In psychotherapy with adolescent patients, mainly with anorectic girls, the patient’s intense seductive entreaties can easily induce the analyst to act a parental role. Because this role is not considered dangerous or unethical, the analyst can be urged to act as a father or a tutor, for instance, concerned more with reporting sexual abuse than analysing the patient’s feelings and unconscious conflicts. (Archetipal aspects, too, 3 active in the relationship between the analyst and a teenage patient, would press the analyst to act this parental role.)
I would like also to stress the importance of sexual fantasies more than actual sexual events.
In the last few years some authors have pointed out the importance of precocious adverse sexual experiences and violence in the aetiology of eating disorders. Doctors began to pay attention to the search of these kind of experiences: analysts too were involved in searching for actual events. In some countries, like the United States, clinicians are forced by law to refer to authorities every suspicion of abuse, or risk losing their licence.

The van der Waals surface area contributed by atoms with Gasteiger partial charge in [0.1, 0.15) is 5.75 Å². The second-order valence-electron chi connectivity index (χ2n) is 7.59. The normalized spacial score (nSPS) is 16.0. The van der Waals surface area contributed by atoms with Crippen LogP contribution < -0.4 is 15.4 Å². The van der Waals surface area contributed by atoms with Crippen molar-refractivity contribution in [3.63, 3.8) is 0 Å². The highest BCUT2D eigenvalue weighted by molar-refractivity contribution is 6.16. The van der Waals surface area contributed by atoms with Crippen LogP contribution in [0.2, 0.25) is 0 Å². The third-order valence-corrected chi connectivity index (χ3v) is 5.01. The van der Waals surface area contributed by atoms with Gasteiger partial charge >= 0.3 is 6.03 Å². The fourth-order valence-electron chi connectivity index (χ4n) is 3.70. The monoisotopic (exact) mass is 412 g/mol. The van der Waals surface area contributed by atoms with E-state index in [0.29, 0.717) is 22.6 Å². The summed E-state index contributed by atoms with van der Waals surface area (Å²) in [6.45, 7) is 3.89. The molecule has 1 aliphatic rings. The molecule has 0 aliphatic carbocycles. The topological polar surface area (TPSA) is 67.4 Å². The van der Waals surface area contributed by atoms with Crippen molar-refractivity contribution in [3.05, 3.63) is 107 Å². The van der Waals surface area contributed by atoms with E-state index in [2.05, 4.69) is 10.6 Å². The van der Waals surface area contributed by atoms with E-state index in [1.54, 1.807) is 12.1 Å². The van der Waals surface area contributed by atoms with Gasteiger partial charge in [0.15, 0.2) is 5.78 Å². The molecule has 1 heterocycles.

In my opinion the analyst has to concentrate on the unconscious meaning of the patient’s communications, interpreting them as derivatives of unconscious conflicts and understanding them as related to the tranferential relationship.
It is important to say that, in the analytic process, both fantasies and actual events have the same psychic importance. So when a patient, during the analytic session, speaks about an actual episode of sexual abuse, the analyst will try to search for the unconscious meaning and not to answer with concrete acts (such as a report to the law, for instance).
The report would be an acting-out, causing the rupture of the therapeutic alliance and the analytic frame, with the result that the analysis would be impossible. The patient’s request to the analyst, that is to be healed through psychotherapy, would not be fulfilled.